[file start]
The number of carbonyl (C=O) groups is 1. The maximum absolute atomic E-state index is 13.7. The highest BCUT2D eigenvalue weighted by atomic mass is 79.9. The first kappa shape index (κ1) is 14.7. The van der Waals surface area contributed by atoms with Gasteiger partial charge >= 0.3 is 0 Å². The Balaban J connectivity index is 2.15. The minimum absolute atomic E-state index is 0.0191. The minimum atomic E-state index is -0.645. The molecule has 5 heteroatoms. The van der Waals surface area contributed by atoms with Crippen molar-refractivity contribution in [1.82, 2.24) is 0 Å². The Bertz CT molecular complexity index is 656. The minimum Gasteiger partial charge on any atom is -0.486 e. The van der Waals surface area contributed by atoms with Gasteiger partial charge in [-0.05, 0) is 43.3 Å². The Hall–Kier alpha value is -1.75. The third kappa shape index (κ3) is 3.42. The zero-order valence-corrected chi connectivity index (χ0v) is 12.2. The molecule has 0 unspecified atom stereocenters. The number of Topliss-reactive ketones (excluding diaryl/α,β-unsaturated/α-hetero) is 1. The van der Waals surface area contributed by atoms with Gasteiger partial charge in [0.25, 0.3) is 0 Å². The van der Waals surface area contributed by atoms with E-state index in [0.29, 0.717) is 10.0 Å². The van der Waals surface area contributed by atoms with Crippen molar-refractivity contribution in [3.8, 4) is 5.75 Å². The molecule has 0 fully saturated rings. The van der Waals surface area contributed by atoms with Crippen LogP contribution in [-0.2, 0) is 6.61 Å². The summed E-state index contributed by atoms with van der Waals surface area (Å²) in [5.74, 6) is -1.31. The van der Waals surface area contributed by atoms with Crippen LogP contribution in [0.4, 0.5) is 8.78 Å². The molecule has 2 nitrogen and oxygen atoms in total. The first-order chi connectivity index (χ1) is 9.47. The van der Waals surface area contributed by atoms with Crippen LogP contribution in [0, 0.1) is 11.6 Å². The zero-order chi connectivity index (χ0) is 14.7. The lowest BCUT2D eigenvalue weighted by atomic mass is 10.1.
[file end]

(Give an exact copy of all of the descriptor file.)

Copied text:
The number of carbonyl (C=O) groups is 1. The maximum absolute atomic E-state index is 13.7. The highest BCUT2D eigenvalue weighted by atomic mass is 79.9. The first kappa shape index (κ1) is 14.7. The van der Waals surface area contributed by atoms with Gasteiger partial charge >= 0.3 is 0 Å². The Balaban J connectivity index is 2.15. The minimum absolute atomic E-state index is 0.0191. The minimum atomic E-state index is -0.645. The molecule has 5 heteroatoms. The van der Waals surface area contributed by atoms with Crippen molar-refractivity contribution in [1.82, 2.24) is 0 Å². The Bertz CT molecular complexity index is 656. The minimum Gasteiger partial charge on any atom is -0.486 e. The van der Waals surface area contributed by atoms with Gasteiger partial charge in [-0.05, 0) is 43.3 Å². The Hall–Kier alpha value is -1.75. The third kappa shape index (κ3) is 3.42. The zero-order valence-corrected chi connectivity index (χ0v) is 12.2. The molecule has 0 unspecified atom stereocenters. The number of Topliss-reactive ketones (excluding diaryl/α,β-unsaturated/α-hetero) is 1. The van der Waals surface area contributed by atoms with Gasteiger partial charge in [0.25, 0.3) is 0 Å². The van der Waals surface area contributed by atoms with E-state index in [0.29, 0.717) is 10.0 Å². The van der Waals surface area contributed by atoms with Crippen molar-refractivity contribution in [3.8, 4) is 5.75 Å². The molecule has 0 fully saturated rings. The van der Waals surface area contributed by atoms with Crippen LogP contribution in [-0.2, 0) is 6.61 Å². The summed E-state index contributed by atoms with van der Waals surface area (Å²) in [5.74, 6) is -1.31. The van der Waals surface area contributed by atoms with Crippen LogP contribution in [0.4, 0.5) is 8.78 Å². The molecule has 2 nitrogen and oxygen atoms in total. The first-order chi connectivity index (χ1) is 9.47. The van der Waals surface area contributed by atoms with Crippen LogP contribution in [0, 0.1) is 11.6 Å². The zero-order chi connectivity index (χ0) is 14.7. The lowest BCUT2D eigenvalue weighted by atomic mass is 10.1.